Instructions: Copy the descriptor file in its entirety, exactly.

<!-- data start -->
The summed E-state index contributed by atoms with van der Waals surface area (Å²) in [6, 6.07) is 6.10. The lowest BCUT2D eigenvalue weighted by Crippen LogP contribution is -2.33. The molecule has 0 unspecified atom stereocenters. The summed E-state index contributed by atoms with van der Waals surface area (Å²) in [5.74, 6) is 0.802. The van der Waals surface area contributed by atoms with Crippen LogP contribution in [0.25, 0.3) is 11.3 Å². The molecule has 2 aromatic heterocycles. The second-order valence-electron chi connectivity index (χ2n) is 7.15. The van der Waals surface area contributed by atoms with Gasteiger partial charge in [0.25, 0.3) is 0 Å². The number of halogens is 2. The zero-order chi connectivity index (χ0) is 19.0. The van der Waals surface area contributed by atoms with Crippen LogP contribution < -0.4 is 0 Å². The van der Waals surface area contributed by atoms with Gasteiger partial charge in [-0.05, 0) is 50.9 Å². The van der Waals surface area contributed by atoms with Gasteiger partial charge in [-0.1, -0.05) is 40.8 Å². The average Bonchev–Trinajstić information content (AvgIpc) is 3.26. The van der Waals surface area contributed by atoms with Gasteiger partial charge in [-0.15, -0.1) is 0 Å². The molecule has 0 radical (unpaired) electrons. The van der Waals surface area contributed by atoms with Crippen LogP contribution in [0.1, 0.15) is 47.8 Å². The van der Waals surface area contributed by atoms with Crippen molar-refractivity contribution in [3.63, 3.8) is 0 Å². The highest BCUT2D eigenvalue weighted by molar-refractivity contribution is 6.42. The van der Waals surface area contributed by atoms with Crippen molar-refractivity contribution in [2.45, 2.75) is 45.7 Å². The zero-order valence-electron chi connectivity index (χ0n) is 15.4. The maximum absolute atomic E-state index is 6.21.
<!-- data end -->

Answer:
The summed E-state index contributed by atoms with van der Waals surface area (Å²) in [6, 6.07) is 6.10. The lowest BCUT2D eigenvalue weighted by Crippen LogP contribution is -2.33. The molecule has 0 unspecified atom stereocenters. The summed E-state index contributed by atoms with van der Waals surface area (Å²) in [5.74, 6) is 0.802. The van der Waals surface area contributed by atoms with Crippen LogP contribution in [0.25, 0.3) is 11.3 Å². The molecule has 2 aromatic heterocycles. The second-order valence-electron chi connectivity index (χ2n) is 7.15. The van der Waals surface area contributed by atoms with Gasteiger partial charge in [0.25, 0.3) is 0 Å². The number of halogens is 2. The zero-order chi connectivity index (χ0) is 19.0. The van der Waals surface area contributed by atoms with Crippen LogP contribution < -0.4 is 0 Å². The van der Waals surface area contributed by atoms with Gasteiger partial charge in [-0.05, 0) is 50.9 Å². The van der Waals surface area contributed by atoms with Gasteiger partial charge in [-0.1, -0.05) is 40.8 Å². The average Bonchev–Trinajstić information content (AvgIpc) is 3.26. The van der Waals surface area contributed by atoms with Gasteiger partial charge in [-0.15, -0.1) is 0 Å². The molecule has 0 radical (unpaired) electrons. The van der Waals surface area contributed by atoms with Crippen LogP contribution in [0.1, 0.15) is 47.8 Å². The van der Waals surface area contributed by atoms with Crippen molar-refractivity contribution in [3.63, 3.8) is 0 Å². The highest BCUT2D eigenvalue weighted by molar-refractivity contribution is 6.42. The van der Waals surface area contributed by atoms with Crippen molar-refractivity contribution in [2.45, 2.75) is 45.7 Å². The zero-order valence-electron chi connectivity index (χ0n) is 15.4. The maximum absolute atomic E-state index is 6.21.